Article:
These articles are published in the Slough Town FC programme. The Rebels play in the Southern Premier - just seven leagues below the Premier League. I’ve been supporting Slough since the beginning of time despite now living in Brighton. After nearly 14 nomadic years we finally have a brand spanking new home in Slough.

Thursday, March 31, 2016

HYPERBOLE, HAYWARDS HEATH AND THE CHAMPIONS LEAGUE

Printed in the Southern League Premier Division game v Hungerford Town on Monday 28th March 2016. We lost 2-0 in front of 319 people. 

Last weekend Haywards Heath Football Club won promotion to the Southern Combination League Premier Division after winning an incredible 24 league games in a row. After a 24 years absence from Sussex footballs top flight an official from the Sussex FA tweeted that they were sleeping giants. While there's no doubt that Haywards Heath have been underachieving for many seasons, could they really be described as a sleeping giant? A small commuter town in mid Sussex town with a population of 23,000? Surely one to file under football hyperbole.

I've often heard of Slough being referred to as sleeping giants. Our many seasons in the south west and central Southern divisions playing village teams (and often losing to them) where we would outnumber the home support – yes, we were definitely a big fish in quite a small teacup. But when you look at clubs in our league like Kettering and Weymouth, who I think would both fit in the football league, are we really a sleeping giant or more a drunk bloke that's sobered up after years of being on the lash and is finally turning his life around.

Are Leicester City a sleeping giant? Not according to Charlie Stillitano, a US sports Executive who recently held talks with 'top' Premier League clubs about the pre-season International Champions Cup. Stillitano met with the chiefs from Manchester United, Manchester City, Arsenal, Chelsea and Liverpool to discuss this closed tournament, where he admitted a 'restructuring of the Champions League' was also discussed.
He recently told US satellite radio station SiriusXM : “What would Manchester United argue: did we create soccer or did Leicester create [it]? Let’s call it the money pot created by soccer and the fandom around the world. Who has had more of an integral role, Manchester United or Leicester? It’s a wonderful, wonderful story – but you could see it from Manchester United’s point of view, too...I guess they don’t have a birthright to be in it every year but it’s the age-old argument: US sports franchises versus what they have in Europe.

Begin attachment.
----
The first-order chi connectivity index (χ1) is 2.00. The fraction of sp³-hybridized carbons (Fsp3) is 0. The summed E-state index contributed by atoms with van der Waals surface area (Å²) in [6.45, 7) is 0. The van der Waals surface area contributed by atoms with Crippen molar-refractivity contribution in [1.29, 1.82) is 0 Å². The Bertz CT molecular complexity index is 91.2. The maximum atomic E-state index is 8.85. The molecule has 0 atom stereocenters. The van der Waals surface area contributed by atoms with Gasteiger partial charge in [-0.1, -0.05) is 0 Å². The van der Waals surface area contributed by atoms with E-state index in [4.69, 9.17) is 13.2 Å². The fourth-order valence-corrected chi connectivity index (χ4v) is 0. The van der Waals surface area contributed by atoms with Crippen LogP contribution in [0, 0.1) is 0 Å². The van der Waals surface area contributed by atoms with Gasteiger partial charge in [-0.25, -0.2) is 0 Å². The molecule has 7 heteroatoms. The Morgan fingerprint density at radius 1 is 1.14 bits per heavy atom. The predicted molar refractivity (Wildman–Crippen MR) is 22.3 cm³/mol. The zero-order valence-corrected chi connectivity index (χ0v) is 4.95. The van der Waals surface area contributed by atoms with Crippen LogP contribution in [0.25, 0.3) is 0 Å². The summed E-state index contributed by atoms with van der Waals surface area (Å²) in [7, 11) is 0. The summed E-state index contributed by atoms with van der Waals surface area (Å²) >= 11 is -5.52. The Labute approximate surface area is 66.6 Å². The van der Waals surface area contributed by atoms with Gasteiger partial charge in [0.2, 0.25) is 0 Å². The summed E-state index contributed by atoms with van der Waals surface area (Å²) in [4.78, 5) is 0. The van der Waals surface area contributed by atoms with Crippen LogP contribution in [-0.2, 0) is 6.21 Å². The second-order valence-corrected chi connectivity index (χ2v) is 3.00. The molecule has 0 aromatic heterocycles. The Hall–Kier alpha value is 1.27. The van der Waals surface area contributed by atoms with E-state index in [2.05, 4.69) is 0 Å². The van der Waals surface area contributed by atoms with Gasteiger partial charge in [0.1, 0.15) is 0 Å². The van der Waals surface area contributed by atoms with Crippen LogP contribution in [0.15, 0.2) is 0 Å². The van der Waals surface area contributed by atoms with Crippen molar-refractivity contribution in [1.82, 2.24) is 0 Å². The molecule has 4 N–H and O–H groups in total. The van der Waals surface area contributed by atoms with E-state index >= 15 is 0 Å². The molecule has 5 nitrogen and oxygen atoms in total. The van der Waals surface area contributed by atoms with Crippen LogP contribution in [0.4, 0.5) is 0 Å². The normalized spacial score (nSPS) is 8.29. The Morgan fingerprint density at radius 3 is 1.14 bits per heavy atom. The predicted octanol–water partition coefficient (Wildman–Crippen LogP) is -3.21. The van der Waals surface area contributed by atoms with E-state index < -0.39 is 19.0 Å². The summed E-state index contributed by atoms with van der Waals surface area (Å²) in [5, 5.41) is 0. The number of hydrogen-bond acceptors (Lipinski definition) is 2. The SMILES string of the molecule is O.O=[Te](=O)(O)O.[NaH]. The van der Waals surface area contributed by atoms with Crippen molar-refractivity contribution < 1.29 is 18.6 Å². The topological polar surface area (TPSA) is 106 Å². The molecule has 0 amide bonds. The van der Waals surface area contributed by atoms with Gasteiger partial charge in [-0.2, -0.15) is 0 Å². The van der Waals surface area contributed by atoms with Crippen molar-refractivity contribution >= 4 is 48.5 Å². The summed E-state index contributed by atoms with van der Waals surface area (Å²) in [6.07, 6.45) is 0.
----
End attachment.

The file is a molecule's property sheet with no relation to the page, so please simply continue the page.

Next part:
"There are wonderful, wonderful, wonderful elements to relegation and promotion and there are good arguments for a closed system. This is going to sound arrogant and it’s the furthest thing from it … but suddenly when you see the teams we have this summer in the International Champions Cup you are going to shake your head and say, ‘Isn’t that the Champions League?’ 
 
Of course the European Super League idea has been around for as long as 'When Saturday Comes' which just celebrated its 30th birthday and is really worth a read if you like your football coverage a bit more down to earth than the usual over-hyped nonsense. In its editorial it said 'The one thing uniting the various oligarchs, potentates and venture capitalists who have bought into English club football over the past decade is that none is remotely interested in sporting principles. If the shake up we've seen at the top level of the Premier League this season was to become a regular occurrence, with former Champions League habitués continuing to fall well short of the top four, then some owners might come to see the appeal of a self-selecting new league free of the upstart over-achievers who don't even have merchandising outlets in Tokyo and New York.'

Forget that Leicester (who aren't exactly short of a bob or two) have brought some much needed unpredictability to the Premier League. To the money-men these upstarts have upset the apple-cart and threaten their long-term investments. Ignore the back pages of the tabloids, this is Football for the Financial Times. Where the best-branded teams in the world shouldn't have to sully themselves with those who haven't worked out that flogging more tops in China is a much better way of deciding who gets to play in the Champions League

* Since i wrote this Leicester have been invited to play in the International Champions Cup


0 Comments:

Post a Comment

Links to this post:

Create a Link

<< Home